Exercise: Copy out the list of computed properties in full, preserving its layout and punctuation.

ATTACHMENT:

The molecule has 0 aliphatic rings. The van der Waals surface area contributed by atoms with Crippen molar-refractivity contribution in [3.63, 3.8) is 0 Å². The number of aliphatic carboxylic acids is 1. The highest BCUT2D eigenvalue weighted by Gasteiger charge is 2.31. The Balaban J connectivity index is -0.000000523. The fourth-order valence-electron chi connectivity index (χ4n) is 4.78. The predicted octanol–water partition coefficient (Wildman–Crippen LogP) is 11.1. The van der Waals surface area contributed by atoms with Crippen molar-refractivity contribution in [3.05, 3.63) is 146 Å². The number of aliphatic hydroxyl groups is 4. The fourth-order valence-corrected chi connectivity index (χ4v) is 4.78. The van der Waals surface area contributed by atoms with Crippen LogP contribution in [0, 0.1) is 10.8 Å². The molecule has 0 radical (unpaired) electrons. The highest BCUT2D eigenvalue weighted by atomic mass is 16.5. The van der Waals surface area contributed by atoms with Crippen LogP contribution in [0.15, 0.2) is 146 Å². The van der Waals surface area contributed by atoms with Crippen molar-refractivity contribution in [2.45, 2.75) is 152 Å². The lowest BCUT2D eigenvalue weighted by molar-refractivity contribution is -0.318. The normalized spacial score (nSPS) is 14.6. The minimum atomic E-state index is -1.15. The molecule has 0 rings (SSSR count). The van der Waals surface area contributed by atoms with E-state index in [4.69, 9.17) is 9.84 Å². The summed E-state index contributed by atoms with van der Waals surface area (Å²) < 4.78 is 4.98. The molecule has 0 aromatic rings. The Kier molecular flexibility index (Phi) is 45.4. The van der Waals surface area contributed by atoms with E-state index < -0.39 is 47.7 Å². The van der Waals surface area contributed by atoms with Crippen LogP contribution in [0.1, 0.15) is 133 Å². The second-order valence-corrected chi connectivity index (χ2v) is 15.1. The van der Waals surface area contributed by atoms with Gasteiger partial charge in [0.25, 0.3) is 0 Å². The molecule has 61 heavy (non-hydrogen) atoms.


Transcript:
The molecule has 0 aliphatic rings. The van der Waals surface area contributed by atoms with Crippen molar-refractivity contribution in [3.63, 3.8) is 0 Å². The number of aliphatic carboxylic acids is 1. The highest BCUT2D eigenvalue weighted by Gasteiger charge is 2.31. The Balaban J connectivity index is -0.000000523. The fourth-order valence-electron chi connectivity index (χ4n) is 4.78. The predicted octanol–water partition coefficient (Wildman–Crippen LogP) is 11.1. The van der Waals surface area contributed by atoms with Crippen molar-refractivity contribution in [3.05, 3.63) is 146 Å². The number of aliphatic hydroxyl groups is 4. The fourth-order valence-corrected chi connectivity index (χ4v) is 4.78. The van der Waals surface area contributed by atoms with Crippen LogP contribution in [0, 0.1) is 10.8 Å². The molecule has 0 radical (unpaired) electrons. The highest BCUT2D eigenvalue weighted by atomic mass is 16.5. The van der Waals surface area contributed by atoms with Crippen LogP contribution in [0.15, 0.2) is 146 Å². The van der Waals surface area contributed by atoms with Crippen molar-refractivity contribution in [2.45, 2.75) is 152 Å². The lowest BCUT2D eigenvalue weighted by molar-refractivity contribution is -0.318. The normalized spacial score (nSPS) is 14.6. The minimum atomic E-state index is -1.15. The molecule has 0 rings (SSSR count). The van der Waals surface area contributed by atoms with E-state index in [4.69, 9.17) is 9.84 Å². The summed E-state index contributed by atoms with van der Waals surface area (Å²) < 4.78 is 4.98. The molecule has 0 aromatic rings. The Kier molecular flexibility index (Phi) is 45.4. The van der Waals surface area contributed by atoms with E-state index < -0.39 is 47.7 Å². The van der Waals surface area contributed by atoms with Crippen LogP contribution in [0.1, 0.15) is 133 Å². The second-order valence-corrected chi connectivity index (χ2v) is 15.1. The van der Waals surface area contributed by atoms with Gasteiger partial charge in [0.25, 0.3) is 0 Å². The molecule has 61 heavy (non-hydrogen) atoms.